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Distribution: Arch, CentOS, OpenSUSE Tumbleweed KDE
Dual boot Linux and Windows
How is everyone?
I am planning to buy a new laptop, and I want to dual boot Windows 7 and Linux. For Windows, I'll buy a Windows 7 install CD, and would get Linux to a USB stick (Ubuntu).
Here are my requirements:
1. I would like to have 4 separate partition for my Windows, Ubuntu, swap space, storage.
2. Windows should not be able to see the swap space and Ubuntu partition (I won't mind if Linux can see the Windows partition)
3. Both OS should be able to read/write to the storage partition
My concern is that, which of these 2 OS will I install first? (this is under the assumption that my hardware can install both methods, cd and usb install).
It depends on the Windows version and architecture you want to use if GPT is an option. In general, Windows 7 understands GPT, but only the 64 bit versions can boot from it, and only if you use UEFI instead of the legacy BIOS option.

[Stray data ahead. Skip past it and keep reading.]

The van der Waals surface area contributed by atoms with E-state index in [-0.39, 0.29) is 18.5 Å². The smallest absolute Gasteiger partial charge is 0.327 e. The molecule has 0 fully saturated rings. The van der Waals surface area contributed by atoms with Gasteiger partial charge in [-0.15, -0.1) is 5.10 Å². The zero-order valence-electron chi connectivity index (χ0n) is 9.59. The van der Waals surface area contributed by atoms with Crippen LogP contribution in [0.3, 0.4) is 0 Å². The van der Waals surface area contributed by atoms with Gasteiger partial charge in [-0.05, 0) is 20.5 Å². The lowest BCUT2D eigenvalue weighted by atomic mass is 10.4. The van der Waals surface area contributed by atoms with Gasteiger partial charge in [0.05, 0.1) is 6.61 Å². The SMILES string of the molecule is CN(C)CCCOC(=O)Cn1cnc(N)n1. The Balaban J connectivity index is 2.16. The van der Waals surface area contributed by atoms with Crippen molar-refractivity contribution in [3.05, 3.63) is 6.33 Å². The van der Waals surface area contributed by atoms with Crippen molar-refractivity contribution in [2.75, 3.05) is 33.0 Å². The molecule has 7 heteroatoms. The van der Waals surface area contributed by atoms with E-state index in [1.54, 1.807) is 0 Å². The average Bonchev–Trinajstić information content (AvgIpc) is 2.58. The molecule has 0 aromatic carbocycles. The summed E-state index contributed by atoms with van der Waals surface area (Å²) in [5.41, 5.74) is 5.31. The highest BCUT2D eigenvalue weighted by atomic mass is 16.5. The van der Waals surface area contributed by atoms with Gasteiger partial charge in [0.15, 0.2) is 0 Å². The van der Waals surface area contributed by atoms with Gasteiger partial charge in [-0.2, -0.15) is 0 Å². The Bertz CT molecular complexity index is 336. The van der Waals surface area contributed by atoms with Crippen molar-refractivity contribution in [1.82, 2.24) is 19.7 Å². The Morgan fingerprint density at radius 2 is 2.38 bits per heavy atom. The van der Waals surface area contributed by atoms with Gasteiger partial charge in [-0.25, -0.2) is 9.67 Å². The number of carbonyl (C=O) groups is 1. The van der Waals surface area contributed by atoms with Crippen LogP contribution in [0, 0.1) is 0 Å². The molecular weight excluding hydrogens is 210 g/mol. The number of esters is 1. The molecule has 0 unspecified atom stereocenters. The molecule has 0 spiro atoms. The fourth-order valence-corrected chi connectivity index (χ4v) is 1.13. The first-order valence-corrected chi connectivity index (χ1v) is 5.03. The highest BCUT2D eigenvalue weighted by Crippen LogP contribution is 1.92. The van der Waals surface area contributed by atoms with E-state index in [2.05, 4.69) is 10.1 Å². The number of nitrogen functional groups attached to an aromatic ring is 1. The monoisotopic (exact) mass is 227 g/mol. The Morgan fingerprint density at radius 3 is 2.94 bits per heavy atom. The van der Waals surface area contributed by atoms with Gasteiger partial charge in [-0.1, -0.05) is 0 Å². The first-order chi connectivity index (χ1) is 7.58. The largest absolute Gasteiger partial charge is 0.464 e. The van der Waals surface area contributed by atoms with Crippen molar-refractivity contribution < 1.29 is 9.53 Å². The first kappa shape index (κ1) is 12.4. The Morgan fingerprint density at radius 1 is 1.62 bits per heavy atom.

So it may be easier to use MBR if you don't want to hassle with UEFI boot.
Unless you remove the Linux partitions during the install Windows will not touch any installed OS, it will only replace the bootloader.
Which is what I meant, but I no doubt stately it poorly.
If you had a bootable Linux installation in place and then installed Windows, you would no longer have a Linux as a boot-time option. Windows doesn't overwrite the Linux partition(s), but considers them "useless", therefore removing references to them from the boot setup. You can of course repair the damage Windows did to the boot process, assuming you know what it did (as most people here would), but to a newbie it would appear that Linux is gone.
However you look at it, Windows does not play well with other operating systems and cuts them out of the picture at boot time, leaving only itself as the sole boot option, albeit not by overwriting those Linux partition(s).